Qabbani blames Cabinet, Bassil for electricity barge saga

Future Movement MP Mohammad Qabbani speaks during a press conference at the Parliament in Beirut, Lebanon, Wednesday, Feb. 29, 2012. (The Daily Star/Mohammad Azakir)

BEIRUT: MP Mohammad Qabbani Wednesday slammed the caretaker Cabinet over the stoppage of the Fatmagül electricity barge after a local newspaper published a December letter from the Lebanese Consulate in Istanbul regarding the Turkish operator.

“Why are you negotiating [with the Turkish company] to reach a solution? Are you looking for making those responsible [for the stoppage] ambiguous?” Qabbani, who heads Parliament’s Public Works and Energy Committee, said at a news conference.

“The letter of the General Consul in Istanbul was an extremely clear warning that fuel specifications can be used [as a pretext] by the Turkish company like what happened in Pakistan.”

An-Nahar published Wednesday the letter sent by Consul Hani Chemaitelly to the Foreign Ministry warning that Karadeniz Holding AS, the owner of the ship, had fined the Pakistani government “huge amounts” in daily fees over a period of 7 months, because fuel shipments did not match the contract.

Karadeniz is in a long-standing legal conflict with Pakistan. Earlier this year it sued Pakistan at the World Bank’s International Center for Settlement of Investment Disputes, seeking $600 million for breach of contract.

The company alleged that the two ships contracted by Pakistan had been mostly idle because the government failed to provide fuel oil.

Pakistan has held the two Turkish ships since the Supreme Court suspended Karadeniz’s license in March 2012, as a part of a wide investigation into corruption in the energy sector.

Citing a meeting with a Pakistani official last year in Istanbul, Chemaitelly said the fines raised concerns of investigators that Pakistani officials and Karadeniz were complicit in corruption.

“The company took advantage of the divisive political scene to make large amounts of profits without any care to professional factors including providing electricity to a city of 18 million people, the very reason it was contracted,” the diplomat said in the letter dated Dec. 20, 2012.

“[The Pakistani official] recommended that the Lebanese government be careful about [ambiguous] contract terms especially the ‘but and if’ terms, particularly given that Lebanon like Pakistan has taken the responsibility of providing the suitable fuel for the ships,” the envoy said.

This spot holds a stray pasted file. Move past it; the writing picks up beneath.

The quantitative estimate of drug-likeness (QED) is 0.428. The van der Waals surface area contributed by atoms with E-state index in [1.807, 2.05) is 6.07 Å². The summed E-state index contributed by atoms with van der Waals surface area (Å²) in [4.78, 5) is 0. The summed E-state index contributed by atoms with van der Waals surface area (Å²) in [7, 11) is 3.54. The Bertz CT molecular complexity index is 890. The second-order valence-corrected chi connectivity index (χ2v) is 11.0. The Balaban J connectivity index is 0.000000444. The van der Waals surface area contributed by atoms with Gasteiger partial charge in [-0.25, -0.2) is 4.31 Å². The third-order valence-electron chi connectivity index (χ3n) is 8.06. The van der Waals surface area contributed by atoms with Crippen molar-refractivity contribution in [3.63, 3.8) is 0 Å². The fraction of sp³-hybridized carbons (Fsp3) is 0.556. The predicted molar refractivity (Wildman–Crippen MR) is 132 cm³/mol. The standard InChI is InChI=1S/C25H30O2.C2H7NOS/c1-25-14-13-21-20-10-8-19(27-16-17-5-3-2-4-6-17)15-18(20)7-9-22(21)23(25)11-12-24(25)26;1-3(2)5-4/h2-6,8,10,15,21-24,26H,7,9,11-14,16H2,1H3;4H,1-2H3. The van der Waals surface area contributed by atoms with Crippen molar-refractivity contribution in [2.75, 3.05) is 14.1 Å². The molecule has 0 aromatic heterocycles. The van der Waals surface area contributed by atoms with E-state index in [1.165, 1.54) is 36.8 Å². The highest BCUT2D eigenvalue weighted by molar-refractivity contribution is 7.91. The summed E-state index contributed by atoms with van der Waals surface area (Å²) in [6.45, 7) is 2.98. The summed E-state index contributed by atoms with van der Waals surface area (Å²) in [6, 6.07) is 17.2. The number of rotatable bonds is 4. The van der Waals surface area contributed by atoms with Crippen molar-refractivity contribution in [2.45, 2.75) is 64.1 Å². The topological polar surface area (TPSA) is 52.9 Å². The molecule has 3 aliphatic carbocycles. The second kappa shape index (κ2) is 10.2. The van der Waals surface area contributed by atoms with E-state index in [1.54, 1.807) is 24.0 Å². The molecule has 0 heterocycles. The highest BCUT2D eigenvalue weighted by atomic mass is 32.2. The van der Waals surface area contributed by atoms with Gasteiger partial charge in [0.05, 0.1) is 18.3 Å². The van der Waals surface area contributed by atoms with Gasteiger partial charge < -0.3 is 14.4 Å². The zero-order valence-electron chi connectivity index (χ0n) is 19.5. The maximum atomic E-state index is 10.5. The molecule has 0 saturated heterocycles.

Qabbani said the government failed to take action in spite of the fact that the diplomat’s letter was forwarded to senior officials.

“According to my information, the letter was forwarded to offices of the top three leaders and the energy minister and it was resent, to the same sides, about a week ago,” he said.

An-Nahar reported the letter was shelved by the Foreign Ministry.

“If the fuel matched the requirements, then there is a failure in the barge’s generators ... and if it didn’t what about the similar generators operated by Electricite du Liban?” Qabbani asked at the news conference.

The Turkish operator shut down the electricity barge earlier this month, saying the fuel supplied by state-run EDL violated the contract. It later said EDL would provide contract-compliant fuel but did not specify when a shipment was due.

Sources estimate the shipment is due in a few weeks.

Energy Minister Gebran Bassil denied Wednesday that the Lebanese state was losing any money because of the shutdown of the ship.

“Lebanon is renting electricity and there is no financial loss because it only pays for the amount of electricity produced,” he said, adding that Lebanon was only contractually responsible for providing fuel.

EDL has denied that the fuel it provided violated the contract, citing tests by international labs.

Karadeniz sources, however, said that while a first fuel shipment was acceptable, a second load fell short of the contract. An Energy Ministry source confirmed the firm’s claims to The Daily Star last week.

Qabbani also said there were legal violations in the contract signed by the Energy Ministry and Karadeniz.

“EDL is financially and administratively independent and should, in principal, sign the contract [with Karadeniz] and then forward the contract to the energy minister and the Cabinet,” he said.

“We hope to receive answers to these questions in the [committee session] next Tuesday.”

A version of this article appeared in the print edition of The Daily Star on May 09, 2013, on page 5.




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